The Second Amendment and the Right to Self-Defense From Lions, Tigers, and Bears


Photo by Dan Meyers | Unsplash

A mail carrier in rural Florida dies after being attacked by five dogs. A nine-year-old is attacked by a mountain lion in Washington State. A black bear attacks a woman in Vermont. These stories are so common that few of us pay them close attention anymore. And fewer still would think that the U.S. Constitution provides us with a helpful solution to these attacks. But it does.

When it was ratified in 1791, the Second Amendment’s core purpose was to provide the individual with the private right to self-defense. That right was an all-encompassing term, the ambit of which we generally see as extending to defense against criminals, agents of a tyrannical government, foreign invaders, and the like. But defense against animals was also a crucial part of the self-defense equation at the Founding, and so it remains today.

The American frontier of the 18th and 19th centuries was filled with vast unknowns, and its inhabitants were on their own when attacked. From venomous rattlesnakes to vicious grizzlies, to wild boars, one never knew—and seldom saw coming—the dangerous creatures of the American continent. Indeed, it is in this context that now-retired Justice Anthony Kennedy rhetorically asked Petitioners’ counsel in District of Columbia v. Heller whether the right to keep and bear arms “had nothing to do with the concern of the remote settler to defend himself and his family against hostile Indian tribes and outlaws, wolves and bears and grizzlies and things like that?”

Today, much of rural America remains as remote and self-sufficient as the frontiers of old. And rural, urban, or otherwise, the swift onset of an unprovoked animal attack affords no opportunity for anything but the ablest of self-defense. Bystanders, if there are any, are often helpless in the face of animal attacks, and their courage to intervene cannot always be counted on. As in the context of self-defense against criminals, we are our own first responders.

Nor can we count ourselves safe simply because we do not live in a rural area. Brazen wild animals often wander into suburbs and cities, and even domestic dog attacks account for 50 human deaths a year.

In June, the Supreme Court decided a seminal case, New York Rifle and Pistol Association v. Bruen. In it, the Court reinforced a framework of Second Amendment interpretation that required courts to closely analyze American history and tradition in determining the scope of the right to keep and bear arms. And that history and tradition illustrate the longstanding necessity of Americans to protect themselves from animal attacks. In fact, the wild animal populations had grown so out of control and instilled so much fear in the settlers that colonies like Massachusetts and South Carolina began to place bounties on the heads of animals like wolves, bears, bobcats, and panthers.

For an illustration of the dangers of the American frontier, one needs to look no further than the following event involving legendary frontiersman Daniel Boone.  Boone and his brother, Neddie, were hunting when they stopped by a stream to rest. Daniel spotted a bear rustling in the woods; he proceeded to shoot and follow it while his brother Neddie remained behind. Then, hearing gunshots, he saw a handful of Shawnee Indians over his brother’s corpse, which they had decapitated. With the Indians on his tail, Daniel ran to Boone’s Station. When he returned with a posse to the site of Neddie’s killing, he found his brother’s corpse eaten by a panther. In one founding era gun story, we have a beheaded corpse, a panther, a bear, and Indians.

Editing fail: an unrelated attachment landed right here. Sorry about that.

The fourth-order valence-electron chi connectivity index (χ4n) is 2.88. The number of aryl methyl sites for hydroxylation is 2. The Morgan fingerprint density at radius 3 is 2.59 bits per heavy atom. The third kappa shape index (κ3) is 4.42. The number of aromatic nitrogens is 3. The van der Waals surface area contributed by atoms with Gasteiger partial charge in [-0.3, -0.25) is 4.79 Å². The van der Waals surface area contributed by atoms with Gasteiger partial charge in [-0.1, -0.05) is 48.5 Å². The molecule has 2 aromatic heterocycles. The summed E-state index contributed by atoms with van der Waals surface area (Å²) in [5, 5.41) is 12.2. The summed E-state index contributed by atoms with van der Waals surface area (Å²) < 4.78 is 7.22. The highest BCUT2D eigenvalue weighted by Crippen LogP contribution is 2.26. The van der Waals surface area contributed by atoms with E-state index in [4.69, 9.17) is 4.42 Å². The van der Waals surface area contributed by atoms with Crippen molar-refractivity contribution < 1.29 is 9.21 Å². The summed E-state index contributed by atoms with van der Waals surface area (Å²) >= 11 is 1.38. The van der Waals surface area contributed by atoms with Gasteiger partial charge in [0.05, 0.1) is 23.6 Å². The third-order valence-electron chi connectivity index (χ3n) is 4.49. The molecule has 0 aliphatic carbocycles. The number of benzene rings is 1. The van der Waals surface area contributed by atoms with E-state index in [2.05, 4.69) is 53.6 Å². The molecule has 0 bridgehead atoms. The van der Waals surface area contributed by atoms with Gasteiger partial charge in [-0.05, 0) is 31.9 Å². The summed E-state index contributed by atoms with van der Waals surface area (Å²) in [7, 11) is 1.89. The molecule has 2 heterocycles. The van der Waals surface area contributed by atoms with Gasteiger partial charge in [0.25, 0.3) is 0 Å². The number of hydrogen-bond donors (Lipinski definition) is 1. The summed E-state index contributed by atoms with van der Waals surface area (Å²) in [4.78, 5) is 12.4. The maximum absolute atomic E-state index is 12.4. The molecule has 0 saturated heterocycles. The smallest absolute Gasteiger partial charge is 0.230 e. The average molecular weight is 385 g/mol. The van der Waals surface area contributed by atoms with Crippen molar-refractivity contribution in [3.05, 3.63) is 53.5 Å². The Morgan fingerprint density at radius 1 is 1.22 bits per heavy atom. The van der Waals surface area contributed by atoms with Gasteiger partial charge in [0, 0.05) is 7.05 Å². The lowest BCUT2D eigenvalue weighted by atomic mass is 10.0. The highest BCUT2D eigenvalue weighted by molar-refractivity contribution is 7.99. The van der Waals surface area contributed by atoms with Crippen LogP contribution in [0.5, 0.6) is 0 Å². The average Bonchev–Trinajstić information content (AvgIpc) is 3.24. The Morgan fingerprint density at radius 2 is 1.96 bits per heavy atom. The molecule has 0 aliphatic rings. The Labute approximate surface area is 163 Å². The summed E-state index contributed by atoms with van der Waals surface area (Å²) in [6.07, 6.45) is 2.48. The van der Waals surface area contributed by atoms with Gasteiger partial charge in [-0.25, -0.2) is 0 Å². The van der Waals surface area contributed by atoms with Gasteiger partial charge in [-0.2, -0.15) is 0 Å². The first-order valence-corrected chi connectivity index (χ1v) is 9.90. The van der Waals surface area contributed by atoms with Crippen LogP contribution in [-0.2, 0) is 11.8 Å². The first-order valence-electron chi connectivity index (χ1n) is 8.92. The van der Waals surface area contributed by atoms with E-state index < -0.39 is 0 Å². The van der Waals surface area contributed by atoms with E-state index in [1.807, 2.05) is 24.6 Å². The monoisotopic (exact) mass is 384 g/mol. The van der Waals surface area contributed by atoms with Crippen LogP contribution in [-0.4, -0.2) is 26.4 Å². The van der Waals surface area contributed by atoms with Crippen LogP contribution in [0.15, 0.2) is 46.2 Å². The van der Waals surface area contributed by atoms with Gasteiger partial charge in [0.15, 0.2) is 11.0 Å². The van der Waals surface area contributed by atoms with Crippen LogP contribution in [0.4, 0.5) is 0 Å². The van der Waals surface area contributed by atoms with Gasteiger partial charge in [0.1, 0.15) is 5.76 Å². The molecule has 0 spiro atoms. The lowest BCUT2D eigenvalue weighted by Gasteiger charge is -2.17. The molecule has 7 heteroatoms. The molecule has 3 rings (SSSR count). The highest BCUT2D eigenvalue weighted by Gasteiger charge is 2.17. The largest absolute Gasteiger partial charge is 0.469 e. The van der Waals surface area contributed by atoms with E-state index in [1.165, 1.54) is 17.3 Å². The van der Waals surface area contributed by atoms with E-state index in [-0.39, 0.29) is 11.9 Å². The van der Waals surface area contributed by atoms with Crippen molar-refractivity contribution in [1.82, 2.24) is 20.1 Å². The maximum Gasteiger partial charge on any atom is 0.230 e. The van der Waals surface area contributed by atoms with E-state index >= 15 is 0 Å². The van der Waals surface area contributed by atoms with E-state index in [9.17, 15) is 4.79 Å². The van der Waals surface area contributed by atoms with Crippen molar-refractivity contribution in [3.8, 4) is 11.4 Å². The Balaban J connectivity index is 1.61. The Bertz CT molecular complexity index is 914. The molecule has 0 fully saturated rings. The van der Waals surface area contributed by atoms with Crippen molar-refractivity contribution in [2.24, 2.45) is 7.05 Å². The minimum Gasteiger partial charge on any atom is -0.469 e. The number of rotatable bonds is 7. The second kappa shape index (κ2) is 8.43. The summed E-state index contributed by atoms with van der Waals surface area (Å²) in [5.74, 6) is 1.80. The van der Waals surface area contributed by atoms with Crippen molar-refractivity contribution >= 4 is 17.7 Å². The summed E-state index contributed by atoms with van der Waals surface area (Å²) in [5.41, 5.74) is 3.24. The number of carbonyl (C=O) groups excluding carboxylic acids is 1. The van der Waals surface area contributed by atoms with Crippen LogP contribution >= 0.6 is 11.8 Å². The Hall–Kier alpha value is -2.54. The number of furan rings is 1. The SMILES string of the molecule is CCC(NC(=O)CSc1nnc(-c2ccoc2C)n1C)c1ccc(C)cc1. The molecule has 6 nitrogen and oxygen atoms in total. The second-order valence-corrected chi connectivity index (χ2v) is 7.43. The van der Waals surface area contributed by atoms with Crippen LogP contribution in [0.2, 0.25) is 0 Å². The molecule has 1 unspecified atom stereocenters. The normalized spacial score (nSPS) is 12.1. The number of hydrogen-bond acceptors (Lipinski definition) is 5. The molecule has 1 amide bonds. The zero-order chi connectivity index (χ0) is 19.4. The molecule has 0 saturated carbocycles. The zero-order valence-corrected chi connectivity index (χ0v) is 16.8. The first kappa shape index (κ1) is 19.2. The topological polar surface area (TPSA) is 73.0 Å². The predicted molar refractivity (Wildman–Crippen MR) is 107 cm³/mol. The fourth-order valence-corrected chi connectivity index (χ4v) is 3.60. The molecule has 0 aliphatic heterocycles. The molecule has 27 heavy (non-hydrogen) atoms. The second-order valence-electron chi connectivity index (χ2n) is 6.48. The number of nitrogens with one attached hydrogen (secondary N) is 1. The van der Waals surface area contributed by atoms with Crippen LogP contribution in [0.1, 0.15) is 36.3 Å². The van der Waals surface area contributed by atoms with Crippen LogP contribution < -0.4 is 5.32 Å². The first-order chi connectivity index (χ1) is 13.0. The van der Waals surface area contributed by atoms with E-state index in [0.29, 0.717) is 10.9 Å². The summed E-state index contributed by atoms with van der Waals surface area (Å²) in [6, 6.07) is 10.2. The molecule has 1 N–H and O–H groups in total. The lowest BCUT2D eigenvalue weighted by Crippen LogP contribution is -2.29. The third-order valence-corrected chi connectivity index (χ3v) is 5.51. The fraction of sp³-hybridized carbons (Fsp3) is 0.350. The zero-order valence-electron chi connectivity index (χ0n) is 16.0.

America’s wilderness and rural settings can be dangerous today, and one always must be prepared for surprise attacks from unseen quarters. This is especially true of those who visit or travel through these parts since they are the least likely to know how to avoid attracting the attention or interest of wild animals.

The history and tradition of our Nation and our Second Amendment clarify the importance of self-defense in the face of animal attacks. The pre-existing right of self-defense is, as the term suggests, focused on the self. The aggressor’s identity does not matter; man, woman, or animal, a person has an equal right to defend himself or herself from anyone and anything by whom or which his life is threatened. Given that backdrop for the Second Amendment and early American history, it is quite difficult to see how protection from animals could not be one of the key applications of the right to keep and bear arms.

Justice Alito’s concurrence in Bruen concluded with the following observation, which is as applicable to self-defense from animals as it is to self-defense from other humans:

Today, unfortunately, many Americans have good reason to fear that they will be victimized if they are unable to protect themselves. And today, no less than in 1791, the Second Amendment guarantees their right to do so.



Mark W. Smith

Mark W. Smith is Visiting Fellow in Pharmaceutical Public Policy and Law in the Department of Pharmacology at the University of Oxford; Presidential Scholar and a Senior Fellow in Law and Public Policy at The King’s College; and Distinguished Scholar and Senior Fellow of Law and Public Policy at the Ave Maria School of Law.

 He is a constitutional attorney and Host of the Four Boxes Diner YouTube channel—which provides scholarly and historical analyses of the Second Amendment. Mark is also a New York Times bestselling author.

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